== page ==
Written by Andrea Desmond
Many of my musician friends have asked me advice on becoming a music teacher, knowing that I’ve been in the business for over nine years. I went from teaching, directing, and overseeing other instructors at music schools to running a full private practice of my own.
They want to know where to begin, and they often wonder if they would even be able to pull it off. If you’re one of those musicians wondering the same thing, the good news is that you do have the capability to pull it off. It just takes getting organized - and most of all believing in yourself.
Most every musician-turned-teacher has the feeling of being not good enough, or imposter syndrome, when they first start. However, this is only because they don’t have the technical instructor experience to back up giving themselves that title. When I first started out at the School of Rock, a fellow teacher said to me, “fake it till you make it, and then one day you’ll actually feel experienced as a teacher”. Not only did those words help me tremendously, but that exact scenario played out through the years.
Thus, the big secret to getting started as a music teacher is having confidence from the get-go. It may sound like a basic concept, but this is a key factor to helping your build your clientele. Of course, mapping out your lesson structure and curriculum are absolutely important steps as well to feeling confident in what you can bring to the table, but when it comes to gaining and keeping new students, it is all about relationships. You are presenting yourself as someone who has knowledge about the subject that will truly help your student grow. They want to see you confident and sure of yourself - after all, they or their guardians are paying for your expertise and ability to help them improve at their craft. It is not ego or pride, but a teacher is a role of being a leader and a guide. For the record, this advice comes at the level of having the actual musical knowledge to be ready to become a teacher.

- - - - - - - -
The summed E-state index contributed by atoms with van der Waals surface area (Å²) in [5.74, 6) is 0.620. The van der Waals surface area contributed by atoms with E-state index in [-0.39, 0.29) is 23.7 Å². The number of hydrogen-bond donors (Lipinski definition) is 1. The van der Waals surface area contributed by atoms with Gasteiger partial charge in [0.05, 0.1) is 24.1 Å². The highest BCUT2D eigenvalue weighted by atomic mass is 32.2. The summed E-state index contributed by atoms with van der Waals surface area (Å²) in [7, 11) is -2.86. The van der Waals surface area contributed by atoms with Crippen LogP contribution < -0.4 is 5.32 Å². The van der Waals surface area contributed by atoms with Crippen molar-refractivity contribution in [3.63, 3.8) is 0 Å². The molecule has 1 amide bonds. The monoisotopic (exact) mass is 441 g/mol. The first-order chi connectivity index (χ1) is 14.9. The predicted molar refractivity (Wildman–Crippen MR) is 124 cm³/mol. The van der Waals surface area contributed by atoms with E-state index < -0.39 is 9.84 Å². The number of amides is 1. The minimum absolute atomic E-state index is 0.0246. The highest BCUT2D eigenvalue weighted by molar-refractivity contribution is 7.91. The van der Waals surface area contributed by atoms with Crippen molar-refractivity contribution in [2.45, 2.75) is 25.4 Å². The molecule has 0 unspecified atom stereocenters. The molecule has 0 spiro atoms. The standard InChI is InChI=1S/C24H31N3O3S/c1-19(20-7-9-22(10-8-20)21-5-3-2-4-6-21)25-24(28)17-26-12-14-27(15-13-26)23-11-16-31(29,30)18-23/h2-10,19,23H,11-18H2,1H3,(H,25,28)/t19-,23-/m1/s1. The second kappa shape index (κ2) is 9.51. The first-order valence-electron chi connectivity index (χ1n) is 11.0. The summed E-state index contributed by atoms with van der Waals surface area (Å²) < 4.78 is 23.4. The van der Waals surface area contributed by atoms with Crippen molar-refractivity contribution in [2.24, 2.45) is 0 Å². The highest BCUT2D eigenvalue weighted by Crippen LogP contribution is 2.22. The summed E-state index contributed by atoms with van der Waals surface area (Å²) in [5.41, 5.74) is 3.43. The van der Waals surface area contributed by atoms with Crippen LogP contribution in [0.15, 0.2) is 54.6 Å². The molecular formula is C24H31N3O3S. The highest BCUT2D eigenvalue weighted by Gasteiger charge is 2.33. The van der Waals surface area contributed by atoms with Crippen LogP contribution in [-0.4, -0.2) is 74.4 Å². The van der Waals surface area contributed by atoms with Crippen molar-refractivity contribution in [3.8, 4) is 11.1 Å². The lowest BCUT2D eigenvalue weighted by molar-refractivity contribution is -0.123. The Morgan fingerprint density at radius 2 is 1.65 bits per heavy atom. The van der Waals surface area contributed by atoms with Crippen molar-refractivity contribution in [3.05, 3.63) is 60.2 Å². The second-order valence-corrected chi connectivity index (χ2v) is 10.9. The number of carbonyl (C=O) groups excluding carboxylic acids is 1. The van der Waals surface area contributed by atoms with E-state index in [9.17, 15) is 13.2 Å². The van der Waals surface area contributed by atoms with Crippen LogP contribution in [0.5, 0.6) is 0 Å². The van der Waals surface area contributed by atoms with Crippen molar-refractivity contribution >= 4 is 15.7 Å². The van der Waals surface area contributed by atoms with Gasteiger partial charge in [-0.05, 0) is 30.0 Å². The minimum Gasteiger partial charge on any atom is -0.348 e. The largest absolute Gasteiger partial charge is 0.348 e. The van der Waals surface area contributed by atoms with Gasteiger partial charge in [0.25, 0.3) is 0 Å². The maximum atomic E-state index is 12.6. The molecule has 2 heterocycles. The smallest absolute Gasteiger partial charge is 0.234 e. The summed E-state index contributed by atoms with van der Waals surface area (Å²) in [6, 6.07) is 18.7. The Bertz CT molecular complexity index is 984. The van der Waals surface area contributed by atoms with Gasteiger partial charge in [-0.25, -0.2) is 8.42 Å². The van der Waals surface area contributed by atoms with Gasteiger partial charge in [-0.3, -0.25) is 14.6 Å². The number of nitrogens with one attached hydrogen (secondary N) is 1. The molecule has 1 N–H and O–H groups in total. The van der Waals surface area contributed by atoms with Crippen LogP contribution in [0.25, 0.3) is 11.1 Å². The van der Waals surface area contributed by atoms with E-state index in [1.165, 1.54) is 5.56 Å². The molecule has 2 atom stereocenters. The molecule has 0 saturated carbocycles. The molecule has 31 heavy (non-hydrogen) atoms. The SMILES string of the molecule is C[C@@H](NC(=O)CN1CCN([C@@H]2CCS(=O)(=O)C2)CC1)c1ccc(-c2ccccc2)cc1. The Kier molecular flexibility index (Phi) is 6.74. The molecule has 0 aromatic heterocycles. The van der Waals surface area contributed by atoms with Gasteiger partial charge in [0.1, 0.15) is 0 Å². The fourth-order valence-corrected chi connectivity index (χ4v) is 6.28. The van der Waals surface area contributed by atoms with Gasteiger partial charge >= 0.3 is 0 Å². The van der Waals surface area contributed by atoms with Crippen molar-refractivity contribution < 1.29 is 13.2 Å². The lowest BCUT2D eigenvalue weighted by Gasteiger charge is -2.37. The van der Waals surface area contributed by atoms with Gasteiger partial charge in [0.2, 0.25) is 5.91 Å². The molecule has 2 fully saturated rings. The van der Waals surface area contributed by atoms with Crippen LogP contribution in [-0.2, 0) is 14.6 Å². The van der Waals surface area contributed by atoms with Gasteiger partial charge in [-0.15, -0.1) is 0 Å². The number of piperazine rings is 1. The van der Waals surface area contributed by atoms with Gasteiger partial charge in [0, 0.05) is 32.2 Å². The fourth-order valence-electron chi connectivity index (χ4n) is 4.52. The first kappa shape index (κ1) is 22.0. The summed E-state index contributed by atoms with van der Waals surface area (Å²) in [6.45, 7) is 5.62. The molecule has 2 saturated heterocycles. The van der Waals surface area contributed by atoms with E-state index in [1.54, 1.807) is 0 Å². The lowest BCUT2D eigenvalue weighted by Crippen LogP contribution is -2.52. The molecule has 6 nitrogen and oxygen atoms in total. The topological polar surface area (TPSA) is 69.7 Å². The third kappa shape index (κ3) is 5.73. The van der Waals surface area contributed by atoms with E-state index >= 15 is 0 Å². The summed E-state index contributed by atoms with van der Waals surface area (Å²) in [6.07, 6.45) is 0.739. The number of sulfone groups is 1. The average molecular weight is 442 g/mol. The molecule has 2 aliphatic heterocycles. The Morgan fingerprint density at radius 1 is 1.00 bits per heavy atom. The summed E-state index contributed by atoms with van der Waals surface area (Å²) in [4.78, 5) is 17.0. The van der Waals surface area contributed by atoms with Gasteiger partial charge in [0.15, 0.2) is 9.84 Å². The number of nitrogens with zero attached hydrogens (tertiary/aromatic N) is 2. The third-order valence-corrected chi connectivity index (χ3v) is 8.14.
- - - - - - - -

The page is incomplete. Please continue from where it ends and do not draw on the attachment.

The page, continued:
Personally, I majored in music and spent over a decade honing my craft. Everyone has a different path here. Plus as a bonus, if you have experience in the industry that is usually very exciting for your student because you’re doing it or have done it in the real world. As soon as I figured out that I do have a lot to offer and came in strong from the start, then seeing my students believe in me allowed me to really settle into the role. After the first year, I actually then did feel confident in my experience so far and it gave me so much fulfillment to witness my students improve. I knew I could grow my curriculum from there, and I have been evolving every year since. Therefore, I advise you that if you are a musician wanting to become a music teacher, believe that you are valuable and have a lot to offer. You can do it too!
If you’ve tackled this first big secret and are ready to get prepped for mapping out your lessons and material, stay tuned for my upcoming article about other tips to become a music teacher.